During mania, the decreased need for sleep may be a byproduct of the overall unstoppable feelings that Howard describes. However, in some cases, a lack of sleep may actually trigger mania.

6. If mania turns into psychosis, hallucinations and delusions are possible

A person living with bipolar disorder may experience psychosis, including hallucinations and delusions. Of people diagnosed with bipolar disorder, about half will experience psychosis at some point.

It’s hard to recognize when you’re in the midst of an episode of psychosis. You may:

  • hear voices
  • see or feel things that aren’t there
  • believe you’re invincible or have special abilities
  • have paranoid thoughts like believing someone wants to harm you

A loved one or close friend can help a person during a period of psychosis by reaching out to their treatment team (with prior permission) or by helping them get checked in to the hospital when they may hurt themselves or others.

Worth noting

Only use the advice above if the person you know with bipolar disorder has previously opened up about their condition.

Unsolicited interventions can violate their personal boundaries, heighten a manic episode, and spoil your sincere intentions to help.

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7. Yes there’s mania and depression, but we also have periods of calm

There are other experiences somewhere in between the highs of mania and the lows of depression.

Euthymia (you-thigh-me-uh) is a period of calm without mood disturbances or very mild mood fluctuations.

Bipolar disorder symptoms may change or lessen as you age, according to 2009 research.

Euthymia duration is more or less unpredictable, but may increase in frequency and duration following longer periods of successful treatment.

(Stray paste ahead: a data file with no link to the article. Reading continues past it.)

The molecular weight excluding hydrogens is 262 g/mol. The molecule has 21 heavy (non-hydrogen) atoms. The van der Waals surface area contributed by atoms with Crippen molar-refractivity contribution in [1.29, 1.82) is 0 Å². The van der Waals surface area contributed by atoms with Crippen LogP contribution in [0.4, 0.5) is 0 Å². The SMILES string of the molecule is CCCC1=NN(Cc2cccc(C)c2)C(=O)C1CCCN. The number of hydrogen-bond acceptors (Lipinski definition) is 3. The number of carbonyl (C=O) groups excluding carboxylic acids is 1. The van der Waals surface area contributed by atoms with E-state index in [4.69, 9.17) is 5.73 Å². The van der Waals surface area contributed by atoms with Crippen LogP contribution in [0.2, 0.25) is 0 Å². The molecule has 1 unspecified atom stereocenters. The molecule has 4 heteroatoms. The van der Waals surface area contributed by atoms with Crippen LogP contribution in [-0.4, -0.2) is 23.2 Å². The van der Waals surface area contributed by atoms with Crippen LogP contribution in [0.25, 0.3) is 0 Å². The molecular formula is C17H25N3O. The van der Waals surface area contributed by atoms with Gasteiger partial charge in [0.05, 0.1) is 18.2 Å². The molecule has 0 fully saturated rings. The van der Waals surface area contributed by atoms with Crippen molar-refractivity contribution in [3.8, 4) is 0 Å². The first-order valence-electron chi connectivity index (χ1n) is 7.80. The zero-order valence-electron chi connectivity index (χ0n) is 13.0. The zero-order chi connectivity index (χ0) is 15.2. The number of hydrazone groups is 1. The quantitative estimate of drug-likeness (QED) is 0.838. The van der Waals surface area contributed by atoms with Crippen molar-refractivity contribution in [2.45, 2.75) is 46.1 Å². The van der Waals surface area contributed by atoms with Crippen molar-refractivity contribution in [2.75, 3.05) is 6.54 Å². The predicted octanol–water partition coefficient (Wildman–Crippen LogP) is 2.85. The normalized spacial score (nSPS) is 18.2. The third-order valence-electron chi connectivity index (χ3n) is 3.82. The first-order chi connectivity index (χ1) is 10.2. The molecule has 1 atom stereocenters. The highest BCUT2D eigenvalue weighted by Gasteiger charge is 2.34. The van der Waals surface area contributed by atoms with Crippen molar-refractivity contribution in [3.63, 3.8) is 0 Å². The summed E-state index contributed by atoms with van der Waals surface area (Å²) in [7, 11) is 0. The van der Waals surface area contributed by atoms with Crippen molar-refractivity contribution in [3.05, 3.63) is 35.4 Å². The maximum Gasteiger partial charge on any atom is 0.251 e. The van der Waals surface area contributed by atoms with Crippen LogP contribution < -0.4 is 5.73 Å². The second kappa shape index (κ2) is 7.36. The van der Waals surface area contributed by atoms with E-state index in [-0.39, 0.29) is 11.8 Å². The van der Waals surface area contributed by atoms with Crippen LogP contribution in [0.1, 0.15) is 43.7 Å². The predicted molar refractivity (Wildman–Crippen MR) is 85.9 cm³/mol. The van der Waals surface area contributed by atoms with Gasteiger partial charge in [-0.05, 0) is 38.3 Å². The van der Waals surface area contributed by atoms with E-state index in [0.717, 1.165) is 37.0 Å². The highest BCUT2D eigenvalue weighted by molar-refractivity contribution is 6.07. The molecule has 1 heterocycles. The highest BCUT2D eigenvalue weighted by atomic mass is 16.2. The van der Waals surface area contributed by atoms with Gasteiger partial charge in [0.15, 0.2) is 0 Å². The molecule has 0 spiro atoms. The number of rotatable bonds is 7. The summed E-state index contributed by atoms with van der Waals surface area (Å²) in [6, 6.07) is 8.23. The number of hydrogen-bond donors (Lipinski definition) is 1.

Howard says that at this age and stage in his condition management, he’s more euthymic than before. “After almost 20 years of managing bipolar disorder with the help of medications, I am excellent at recognizing symptoms and I have excellent coping skills that I have honed with years of practice.”

“These days, mood swings don’t last very long,” he adds. “If they last more than a week, I’m on the phone with my medical team to make adjustments and corrections.”

However, he points out that he’s in recovery and doing well with the same medications and treatment plan he has been using for years.

“I only point that out because my method of managing bipolar disorder today is vastly different from my method of managing bipolar disorder 1 year, 2 year, or even 5 years after diagnosis. It’s been an evolution. Knowing to ask for help after a week and being aware that my mood has shifted for a week are all advanced skills that took a lot of time to learn,” Howard clarifies.

Bipolar disorder isn’t as cut and dry as many would believe. If you live with bipolar disorder, you might find yourself spending a lot of unseen effort managing your mental health.

Just know we see you.

For anyone who knows someone who lives with bipolar disorder, realizing that the condition can be more nuanced than just changes in mood can help you support and validate the person in your life as they learn to cope with their condition.